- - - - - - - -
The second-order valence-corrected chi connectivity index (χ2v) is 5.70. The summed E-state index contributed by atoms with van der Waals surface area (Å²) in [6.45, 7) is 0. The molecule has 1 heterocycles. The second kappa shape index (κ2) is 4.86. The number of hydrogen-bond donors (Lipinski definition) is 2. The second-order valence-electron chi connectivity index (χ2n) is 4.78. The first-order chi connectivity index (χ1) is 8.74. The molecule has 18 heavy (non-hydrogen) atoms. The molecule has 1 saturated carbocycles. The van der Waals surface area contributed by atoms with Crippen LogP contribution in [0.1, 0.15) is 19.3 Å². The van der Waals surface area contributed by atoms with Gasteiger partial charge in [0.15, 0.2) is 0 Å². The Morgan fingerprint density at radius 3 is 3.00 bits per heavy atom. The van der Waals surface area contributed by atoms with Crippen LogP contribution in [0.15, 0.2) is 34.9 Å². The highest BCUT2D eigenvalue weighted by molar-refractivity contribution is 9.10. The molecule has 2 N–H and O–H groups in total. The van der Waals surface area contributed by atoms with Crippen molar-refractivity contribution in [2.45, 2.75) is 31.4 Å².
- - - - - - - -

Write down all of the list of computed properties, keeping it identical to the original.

The second-order valence-corrected chi connectivity index (χ2v) is 5.70. The summed E-state index contributed by atoms with van der Waals surface area (Å²) in [6.45, 7) is 0. The molecule has 1 heterocycles. The second kappa shape index (κ2) is 4.86. The number of hydrogen-bond donors (Lipinski definition) is 2. The second-order valence-electron chi connectivity index (χ2n) is 4.78. The first-order chi connectivity index (χ1) is 8.74. The molecule has 18 heavy (non-hydrogen) atoms. The molecule has 1 saturated carbocycles. The van der Waals surface area contributed by atoms with Crippen LogP contribution in [0.1, 0.15) is 19.3 Å². The van der Waals surface area contributed by atoms with Gasteiger partial charge in [0.15, 0.2) is 0 Å². The Morgan fingerprint density at radius 3 is 3.00 bits per heavy atom. The van der Waals surface area contributed by atoms with Crippen LogP contribution in [0.15, 0.2) is 34.9 Å². The highest BCUT2D eigenvalue weighted by molar-refractivity contribution is 9.10. The molecule has 2 N–H and O–H groups in total. The van der Waals surface area contributed by atoms with Crippen molar-refractivity contribution in [2.45, 2.75) is 31.4 Å².